(3) whether it has compiled statistics on the number of children attending pre-nursery classes in Hong Kong in the past five years; if it has, of the number of such children, together with a breakdown in table form by the DC districts in which the children reside; if not, the reasons for that;

(4) whether it has compiled statistics on the monthly expenditure of Hong Kong families on children's studies (including school tuition fees and expenses on extra-curricular learning and other activities) in the past five years; if it has, of the average amount of expenditure and its percentage in the average monthly family expenses, together with a breakdown by learning stage (including pre-school, kindergarten and primary stages); if not, the reasons for that; and

(5) whether it has collaborated with academic institutions in conducting longitudinal study to compare the differences in learning abilities at various developmental stages in future between children who learn through memorising a lot of information and those who learn purely through play before they are six years old; if it has, of the study results; if not, the reasons for that?



(1) The Education Bureau (EDB) has implemented the Primary One Admission (POA) System since the 1982/83 school year with a view to allocating public sector primary one places in an orderly manner so as to prevent using children's ability as an admission criterion and reduce the incentive for drilling children in early childhood education. All schools, including private primary schools, are not allowed to select applicant children on the basis of their academic results, including other certificates and awards from extra-curricular learning activities.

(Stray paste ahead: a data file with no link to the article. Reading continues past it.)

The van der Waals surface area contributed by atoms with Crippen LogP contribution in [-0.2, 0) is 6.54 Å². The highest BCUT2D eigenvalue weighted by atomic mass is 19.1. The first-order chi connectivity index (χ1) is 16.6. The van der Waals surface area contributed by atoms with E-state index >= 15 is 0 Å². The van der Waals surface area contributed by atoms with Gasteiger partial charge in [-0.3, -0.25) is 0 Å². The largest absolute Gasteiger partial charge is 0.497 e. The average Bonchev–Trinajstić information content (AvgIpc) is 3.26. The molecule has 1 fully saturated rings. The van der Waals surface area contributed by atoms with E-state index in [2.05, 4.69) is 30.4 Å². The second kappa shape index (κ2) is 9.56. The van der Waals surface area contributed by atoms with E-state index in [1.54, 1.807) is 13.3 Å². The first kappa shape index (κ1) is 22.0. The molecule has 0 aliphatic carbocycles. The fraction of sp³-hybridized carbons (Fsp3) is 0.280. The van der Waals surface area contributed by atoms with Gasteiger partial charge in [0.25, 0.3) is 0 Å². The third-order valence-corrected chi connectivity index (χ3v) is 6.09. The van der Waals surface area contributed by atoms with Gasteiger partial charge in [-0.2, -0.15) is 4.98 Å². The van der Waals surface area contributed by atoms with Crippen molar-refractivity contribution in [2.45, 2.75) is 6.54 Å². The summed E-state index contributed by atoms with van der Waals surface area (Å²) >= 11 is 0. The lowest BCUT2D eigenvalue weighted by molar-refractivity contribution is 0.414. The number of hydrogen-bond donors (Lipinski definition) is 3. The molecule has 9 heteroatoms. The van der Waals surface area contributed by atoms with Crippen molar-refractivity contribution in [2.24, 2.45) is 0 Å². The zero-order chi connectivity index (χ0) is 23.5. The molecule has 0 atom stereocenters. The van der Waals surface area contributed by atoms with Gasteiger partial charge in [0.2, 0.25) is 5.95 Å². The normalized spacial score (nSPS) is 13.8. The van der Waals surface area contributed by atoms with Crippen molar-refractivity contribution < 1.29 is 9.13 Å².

The POA System is divided into two stages, namely the Discretionary Places Admission stage and the Central Allocation stage. At the Discretionary Places Admission stage, if a school is not oversubscribed for its discretionary places, it should accept all the applicant children. If it is oversubscribed, it should admit applicant children according to an objective Points System which does not consider any academic results (including other certificates and awards from extra-curricular learning activities). At the Central Allocation stage, places are allocated based primarily on parents' prioritised choices through a computer programme.

(2) The EDB does not collect data about the number of children attending two kindergartens concurrently and hence cannot provide the required information.

(3) As activities offered by classes for pre-nursery children (e.g. playgroups aiming at fostering childrenˇ¦s mental development or developing their physical and social skills) do not fall under the Education Ordinance, the EDB does not have the statistics about pre-nursery classes as mentioned in the question.